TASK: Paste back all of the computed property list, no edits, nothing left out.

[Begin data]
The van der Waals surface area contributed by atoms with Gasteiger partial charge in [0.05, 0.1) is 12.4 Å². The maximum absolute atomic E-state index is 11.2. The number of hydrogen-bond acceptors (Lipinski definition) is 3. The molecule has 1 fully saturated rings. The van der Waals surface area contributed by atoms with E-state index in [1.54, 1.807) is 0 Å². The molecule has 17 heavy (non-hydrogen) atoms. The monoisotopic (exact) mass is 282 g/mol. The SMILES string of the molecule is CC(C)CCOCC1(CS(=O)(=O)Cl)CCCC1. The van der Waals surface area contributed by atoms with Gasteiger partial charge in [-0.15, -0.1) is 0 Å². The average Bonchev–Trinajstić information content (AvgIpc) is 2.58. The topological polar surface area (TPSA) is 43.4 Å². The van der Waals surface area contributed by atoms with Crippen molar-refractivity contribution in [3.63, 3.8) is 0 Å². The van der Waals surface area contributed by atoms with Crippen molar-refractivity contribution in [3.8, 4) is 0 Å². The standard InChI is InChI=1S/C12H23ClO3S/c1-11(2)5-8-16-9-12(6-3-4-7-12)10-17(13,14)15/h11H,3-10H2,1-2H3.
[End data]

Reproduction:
The van der Waals surface area contributed by atoms with Gasteiger partial charge in [0.05, 0.1) is 12.4 Å². The maximum absolute atomic E-state index is 11.2. The number of hydrogen-bond acceptors (Lipinski definition) is 3. The molecule has 1 fully saturated rings. The van der Waals surface area contributed by atoms with E-state index in [1.54, 1.807) is 0 Å². The molecule has 17 heavy (non-hydrogen) atoms. The monoisotopic (exact) mass is 282 g/mol. The SMILES string of the molecule is CC(C)CCOCC1(CS(=O)(=O)Cl)CCCC1. The van der Waals surface area contributed by atoms with Gasteiger partial charge in [-0.15, -0.1) is 0 Å². The average Bonchev–Trinajstić information content (AvgIpc) is 2.58. The topological polar surface area (TPSA) is 43.4 Å². The van der Waals surface area contributed by atoms with Crippen molar-refractivity contribution in [3.63, 3.8) is 0 Å². The van der Waals surface area contributed by atoms with Crippen molar-refractivity contribution in [3.8, 4) is 0 Å². The standard InChI is InChI=1S/C12H23ClO3S/c1-11(2)5-8-16-9-12(6-3-4-7-12)10-17(13,14)15/h11H,3-10H2,1-2H3.